White exposes Ehrman in at least four ways. They were all good for evangelicals who care if they know for sure that they have all the doctrines and at least 93% of the text. One was one that Ehrman has said already, but he doesn't like to repeat it too many times in public, that is, that the NT text has more textual attestation by far than any text from antiquity. In his review of himself, White says that we should put that on t-shirts for college students, as a quote from Ehrman. I thought, "That would be funny." Then I thought, "That would be just like a modern evangelical. Witness by t-shirt with clever statement." I also thought, "What a weak statement. 'Our Bible has less errors than Socrates does!! It's God's Word!!'" Anyway, I give that point to White.
White also made Ehrman say another thing that he has written but that you don't normally hear from him. He made him say that we can't conclude Scripture isn't inspired from the evidence. It could be. God could have done it that way. Ehrman made no conclusion about inspiration except that He didn't believe in it. He didn't say that it wasn't true.
Third, White did flush out from Ehrman that he quotes other ancient books as if they had been preserved, even though there is far less evidence that they have been. A humorous moment took place at that juncture when White asked Ehrman in cross examination about the length of time between the writing of the book and the earliest copy that we possess. Ehrman had said a humonguous period of time in terms of copying. And so compared to Tacitus and other ancient works, whose earliest copy is much further away in years? White asked Ehrman to give a word to describe that length of time, to which he answered that it was gi-humonguous, or something like that. Very funny. You got the sense that Ehrman really did believe in the preservation of these other books with their lesser textual evidence, indicating a theological bias coming through.
In fairness to Ehrman, even though I hate the work that he does, he has a higher standard for text that comes from God than White does. White acts like any of us should expect errors. I think it is White's Calvinism---God wanted errors in the text because of the greater good there would be (something like that). The reason Ehrman, it seems, is willing to trust Tacitus more than the Bible, is because Tacitus doesn't claim inspiration or preservation. The Bible does.
Last, James White showed how that the variants in the manuscripts that we possess do not really get rid of doctrine. They may change doctrine in a few places, which White concedes. But the variants don't change the essence of the meaning of the text of the New Testament. White exposed this aspect of Ehrman.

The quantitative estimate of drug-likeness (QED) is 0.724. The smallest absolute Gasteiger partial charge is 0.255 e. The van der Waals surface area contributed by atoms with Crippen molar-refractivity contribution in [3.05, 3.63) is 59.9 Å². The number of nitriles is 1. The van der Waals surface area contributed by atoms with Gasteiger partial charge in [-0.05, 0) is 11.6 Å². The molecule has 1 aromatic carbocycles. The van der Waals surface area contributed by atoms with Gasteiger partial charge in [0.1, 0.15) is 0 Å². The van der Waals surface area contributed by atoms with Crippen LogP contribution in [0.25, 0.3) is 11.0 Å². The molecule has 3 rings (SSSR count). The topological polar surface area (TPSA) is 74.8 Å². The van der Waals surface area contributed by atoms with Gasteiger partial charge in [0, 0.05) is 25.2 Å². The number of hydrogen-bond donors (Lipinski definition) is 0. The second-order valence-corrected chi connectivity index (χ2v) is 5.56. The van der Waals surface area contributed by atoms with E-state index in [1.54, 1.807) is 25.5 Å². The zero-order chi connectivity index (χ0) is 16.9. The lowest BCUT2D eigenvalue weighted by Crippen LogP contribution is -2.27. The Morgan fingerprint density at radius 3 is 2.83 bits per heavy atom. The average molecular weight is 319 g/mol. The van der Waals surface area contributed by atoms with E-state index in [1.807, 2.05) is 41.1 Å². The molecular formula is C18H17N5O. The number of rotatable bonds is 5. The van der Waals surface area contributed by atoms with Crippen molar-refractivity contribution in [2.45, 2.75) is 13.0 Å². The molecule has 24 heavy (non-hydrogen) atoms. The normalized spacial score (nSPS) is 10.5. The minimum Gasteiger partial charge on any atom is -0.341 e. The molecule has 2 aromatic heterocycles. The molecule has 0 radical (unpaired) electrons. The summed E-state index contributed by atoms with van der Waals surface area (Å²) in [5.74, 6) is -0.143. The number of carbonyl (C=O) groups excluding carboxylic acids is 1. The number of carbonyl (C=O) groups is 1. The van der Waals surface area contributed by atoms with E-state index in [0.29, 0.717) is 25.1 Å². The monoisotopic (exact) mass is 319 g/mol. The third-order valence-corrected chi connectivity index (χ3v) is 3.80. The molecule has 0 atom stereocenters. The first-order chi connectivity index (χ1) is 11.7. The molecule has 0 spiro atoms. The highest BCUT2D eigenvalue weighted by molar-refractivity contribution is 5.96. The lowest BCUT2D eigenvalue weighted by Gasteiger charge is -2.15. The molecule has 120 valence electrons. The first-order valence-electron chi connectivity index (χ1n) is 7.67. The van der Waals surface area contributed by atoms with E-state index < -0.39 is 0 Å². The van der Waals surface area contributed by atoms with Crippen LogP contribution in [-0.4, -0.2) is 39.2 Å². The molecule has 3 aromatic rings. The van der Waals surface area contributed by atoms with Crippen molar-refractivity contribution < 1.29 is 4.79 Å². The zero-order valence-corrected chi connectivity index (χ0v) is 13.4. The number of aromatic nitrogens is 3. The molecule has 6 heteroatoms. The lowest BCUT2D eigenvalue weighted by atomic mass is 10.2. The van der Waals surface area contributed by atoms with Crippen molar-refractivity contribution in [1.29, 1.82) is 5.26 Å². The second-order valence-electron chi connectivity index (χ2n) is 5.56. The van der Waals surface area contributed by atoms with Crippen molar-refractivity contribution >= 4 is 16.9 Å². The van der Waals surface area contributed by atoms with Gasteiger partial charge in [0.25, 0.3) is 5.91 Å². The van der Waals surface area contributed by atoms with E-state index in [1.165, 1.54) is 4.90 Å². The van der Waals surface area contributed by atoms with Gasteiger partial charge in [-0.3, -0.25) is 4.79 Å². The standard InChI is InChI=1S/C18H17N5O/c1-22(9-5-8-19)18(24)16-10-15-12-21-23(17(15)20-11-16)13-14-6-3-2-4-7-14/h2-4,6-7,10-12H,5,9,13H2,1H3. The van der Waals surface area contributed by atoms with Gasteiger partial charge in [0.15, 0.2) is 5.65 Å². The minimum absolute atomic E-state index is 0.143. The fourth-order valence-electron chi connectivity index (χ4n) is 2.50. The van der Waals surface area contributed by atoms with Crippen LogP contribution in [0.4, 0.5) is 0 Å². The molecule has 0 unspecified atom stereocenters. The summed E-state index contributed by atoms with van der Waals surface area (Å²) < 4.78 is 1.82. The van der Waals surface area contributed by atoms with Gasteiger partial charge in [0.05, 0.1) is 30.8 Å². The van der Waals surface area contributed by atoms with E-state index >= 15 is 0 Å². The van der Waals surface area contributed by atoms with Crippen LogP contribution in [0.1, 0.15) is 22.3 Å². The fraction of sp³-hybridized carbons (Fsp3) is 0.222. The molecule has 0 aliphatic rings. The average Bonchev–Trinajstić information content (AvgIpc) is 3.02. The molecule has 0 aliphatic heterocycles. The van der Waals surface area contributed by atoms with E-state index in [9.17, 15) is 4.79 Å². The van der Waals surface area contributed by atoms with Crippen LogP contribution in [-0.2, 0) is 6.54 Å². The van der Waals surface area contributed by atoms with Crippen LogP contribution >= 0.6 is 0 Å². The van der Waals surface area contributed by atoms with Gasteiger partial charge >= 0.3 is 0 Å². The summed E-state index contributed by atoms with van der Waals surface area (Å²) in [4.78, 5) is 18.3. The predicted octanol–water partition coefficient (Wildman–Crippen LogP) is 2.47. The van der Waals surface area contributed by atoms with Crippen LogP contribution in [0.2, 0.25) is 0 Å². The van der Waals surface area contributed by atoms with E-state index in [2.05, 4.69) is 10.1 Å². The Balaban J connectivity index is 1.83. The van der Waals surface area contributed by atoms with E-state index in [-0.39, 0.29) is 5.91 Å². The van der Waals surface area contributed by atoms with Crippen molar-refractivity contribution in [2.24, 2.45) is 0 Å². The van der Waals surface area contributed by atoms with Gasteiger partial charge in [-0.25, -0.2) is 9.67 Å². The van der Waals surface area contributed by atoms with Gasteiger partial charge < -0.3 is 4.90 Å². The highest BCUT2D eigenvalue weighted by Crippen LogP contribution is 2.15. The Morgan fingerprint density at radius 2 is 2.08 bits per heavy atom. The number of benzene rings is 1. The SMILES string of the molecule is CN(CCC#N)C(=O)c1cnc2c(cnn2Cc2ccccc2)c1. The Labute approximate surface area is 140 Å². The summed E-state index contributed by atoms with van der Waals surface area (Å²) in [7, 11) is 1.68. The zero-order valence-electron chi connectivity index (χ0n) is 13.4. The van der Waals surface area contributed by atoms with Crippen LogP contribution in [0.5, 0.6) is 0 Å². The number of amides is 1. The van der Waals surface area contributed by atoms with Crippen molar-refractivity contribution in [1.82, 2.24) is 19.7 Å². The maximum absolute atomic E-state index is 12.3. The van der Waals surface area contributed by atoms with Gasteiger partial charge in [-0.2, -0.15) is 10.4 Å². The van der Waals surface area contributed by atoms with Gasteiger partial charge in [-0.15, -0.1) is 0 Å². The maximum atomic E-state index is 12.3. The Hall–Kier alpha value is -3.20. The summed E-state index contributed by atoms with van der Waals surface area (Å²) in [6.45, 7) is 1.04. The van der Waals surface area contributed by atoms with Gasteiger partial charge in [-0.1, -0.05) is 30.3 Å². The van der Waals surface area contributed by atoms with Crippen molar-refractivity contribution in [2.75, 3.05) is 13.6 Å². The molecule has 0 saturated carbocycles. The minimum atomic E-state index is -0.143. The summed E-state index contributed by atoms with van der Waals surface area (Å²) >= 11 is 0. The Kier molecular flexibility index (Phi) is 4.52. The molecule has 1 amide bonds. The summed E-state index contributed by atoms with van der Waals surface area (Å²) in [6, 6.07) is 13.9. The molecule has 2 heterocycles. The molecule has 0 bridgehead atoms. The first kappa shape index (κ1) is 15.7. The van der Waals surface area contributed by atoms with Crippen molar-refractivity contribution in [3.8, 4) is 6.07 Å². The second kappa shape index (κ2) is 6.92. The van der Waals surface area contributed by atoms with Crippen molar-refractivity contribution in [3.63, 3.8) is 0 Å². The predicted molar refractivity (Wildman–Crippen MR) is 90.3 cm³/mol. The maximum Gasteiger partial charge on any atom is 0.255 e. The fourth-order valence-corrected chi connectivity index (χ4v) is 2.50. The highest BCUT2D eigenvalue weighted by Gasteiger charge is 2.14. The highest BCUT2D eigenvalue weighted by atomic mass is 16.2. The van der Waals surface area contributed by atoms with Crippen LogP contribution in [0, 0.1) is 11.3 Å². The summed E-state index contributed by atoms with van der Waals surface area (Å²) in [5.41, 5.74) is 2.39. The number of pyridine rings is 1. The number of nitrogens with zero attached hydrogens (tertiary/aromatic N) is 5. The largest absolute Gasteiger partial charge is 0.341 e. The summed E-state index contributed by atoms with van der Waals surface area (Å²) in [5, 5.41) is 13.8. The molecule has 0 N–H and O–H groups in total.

I do believe that Ehrman had to believe he was toying with White. White was like the boy who put together a lot of airplane models arguing against the engineer from Boeing. Ehrman is a textual critic. He has examined the actual manuscripts. Ehrman is one of the few men in the world who are called in to examine a recent archeological find. When they dig up something old and significant, Ehrman is on speed dial. White isn't in the phone book. Ehrman got his degree from Princeton. White got his from a P. O. Box. I don't care about those kind of things too much, but when we talk about textual criticism, these credentials are a big deal. Ehrman was on the recent discovery of the copy of the Gospel According to Judas. White doesn't get called in on those kinds of assignments. Daniel Wallace is at least doing big boy manuscript work that even Ehrman must recognize.
James White is the little train that could. He's actually quite a big train, but that's beside the point. "Please give me scholarly respect" oozes out and drips all over him. You don't have to try to see it. He constantly brings it up. I guess, to be nice, we're supposed to ignore it. I know it's gotta be hard for him to feel the disrespect he thinks is there. Christians should get accustomed to it. They're not going to get accolades. But he says things like, "You didn't even read my books. You said your book was the first book on textual criticism, but I (throat clear) was actually the first with my textual critic book, The King James Version Controversy, used at Podunk Hollar U. and School for Basket Weaving." Ugh. That is not a text on textual criticism. Come on. He wrote his own review of his debate (which is quite revisionist in my opinion) that starts with "I was riding my bicycle up South Mountain, a 7 mile long ascent with portions hitting a 12% grade." What did that sentence have to do with anything! Then when he gets a bad review from American Vision and he writes his own review of the review, coming across as desperate. Again, I know it's tough, but these kinds of things don't aid his cause.